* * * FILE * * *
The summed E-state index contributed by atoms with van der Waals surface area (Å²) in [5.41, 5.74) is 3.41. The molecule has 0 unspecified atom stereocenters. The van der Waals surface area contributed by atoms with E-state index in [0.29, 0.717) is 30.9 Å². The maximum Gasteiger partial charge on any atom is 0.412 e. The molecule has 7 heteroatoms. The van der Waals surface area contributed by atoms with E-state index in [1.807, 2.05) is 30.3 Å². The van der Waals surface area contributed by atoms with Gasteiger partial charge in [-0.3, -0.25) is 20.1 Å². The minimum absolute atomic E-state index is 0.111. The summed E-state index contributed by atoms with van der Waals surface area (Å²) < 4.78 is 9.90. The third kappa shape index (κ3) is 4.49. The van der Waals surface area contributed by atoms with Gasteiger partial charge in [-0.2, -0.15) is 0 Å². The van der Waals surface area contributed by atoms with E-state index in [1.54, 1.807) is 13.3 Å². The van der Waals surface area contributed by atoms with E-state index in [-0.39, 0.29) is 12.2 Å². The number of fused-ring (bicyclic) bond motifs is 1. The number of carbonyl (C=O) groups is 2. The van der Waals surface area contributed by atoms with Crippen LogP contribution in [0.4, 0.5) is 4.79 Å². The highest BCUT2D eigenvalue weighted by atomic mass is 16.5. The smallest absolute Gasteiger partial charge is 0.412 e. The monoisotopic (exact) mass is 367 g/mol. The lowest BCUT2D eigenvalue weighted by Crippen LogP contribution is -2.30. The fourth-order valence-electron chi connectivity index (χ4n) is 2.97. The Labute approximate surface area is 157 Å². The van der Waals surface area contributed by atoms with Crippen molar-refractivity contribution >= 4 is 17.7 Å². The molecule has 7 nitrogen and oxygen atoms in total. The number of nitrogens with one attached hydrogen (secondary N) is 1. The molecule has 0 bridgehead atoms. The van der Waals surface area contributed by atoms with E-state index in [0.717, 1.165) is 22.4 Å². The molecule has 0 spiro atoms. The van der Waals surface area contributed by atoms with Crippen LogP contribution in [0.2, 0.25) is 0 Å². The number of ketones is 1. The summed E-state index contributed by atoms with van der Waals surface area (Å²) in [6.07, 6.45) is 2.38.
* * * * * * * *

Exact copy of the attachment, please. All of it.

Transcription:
The summed E-state index contributed by atoms with van der Waals surface area (Å²) in [5.41, 5.74) is 3.41. The molecule has 0 unspecified atom stereocenters. The van der Waals surface area contributed by atoms with E-state index in [0.29, 0.717) is 30.9 Å². The maximum Gasteiger partial charge on any atom is 0.412 e. The molecule has 7 heteroatoms. The van der Waals surface area contributed by atoms with E-state index in [1.807, 2.05) is 30.3 Å². The van der Waals surface area contributed by atoms with Gasteiger partial charge in [-0.3, -0.25) is 20.1 Å². The minimum absolute atomic E-state index is 0.111. The summed E-state index contributed by atoms with van der Waals surface area (Å²) < 4.78 is 9.90. The third kappa shape index (κ3) is 4.49. The van der Waals surface area contributed by atoms with Gasteiger partial charge in [-0.2, -0.15) is 0 Å². The van der Waals surface area contributed by atoms with E-state index in [1.54, 1.807) is 13.3 Å². The van der Waals surface area contributed by atoms with E-state index in [-0.39, 0.29) is 12.2 Å². The number of fused-ring (bicyclic) bond motifs is 1. The number of carbonyl (C=O) groups is 2. The van der Waals surface area contributed by atoms with Crippen LogP contribution in [0.4, 0.5) is 4.79 Å². The highest BCUT2D eigenvalue weighted by atomic mass is 16.5. The smallest absolute Gasteiger partial charge is 0.412 e. The monoisotopic (exact) mass is 367 g/mol. The lowest BCUT2D eigenvalue weighted by Crippen LogP contribution is -2.30. The fourth-order valence-electron chi connectivity index (χ4n) is 2.97. The Labute approximate surface area is 157 Å². The van der Waals surface area contributed by atoms with Crippen molar-refractivity contribution >= 4 is 17.7 Å². The molecule has 7 nitrogen and oxygen atoms in total. The number of nitrogens with one attached hydrogen (secondary N) is 1. The molecule has 0 bridgehead atoms. The van der Waals surface area contributed by atoms with E-state index in [0.717, 1.165) is 22.4 Å². The molecule has 0 spiro atoms. The van der Waals surface area contributed by atoms with Crippen LogP contribution in [0.2, 0.25) is 0 Å². The number of ketones is 1. The summed E-state index contributed by atoms with van der Waals surface area (Å²) in [6.07, 6.45) is 2.38.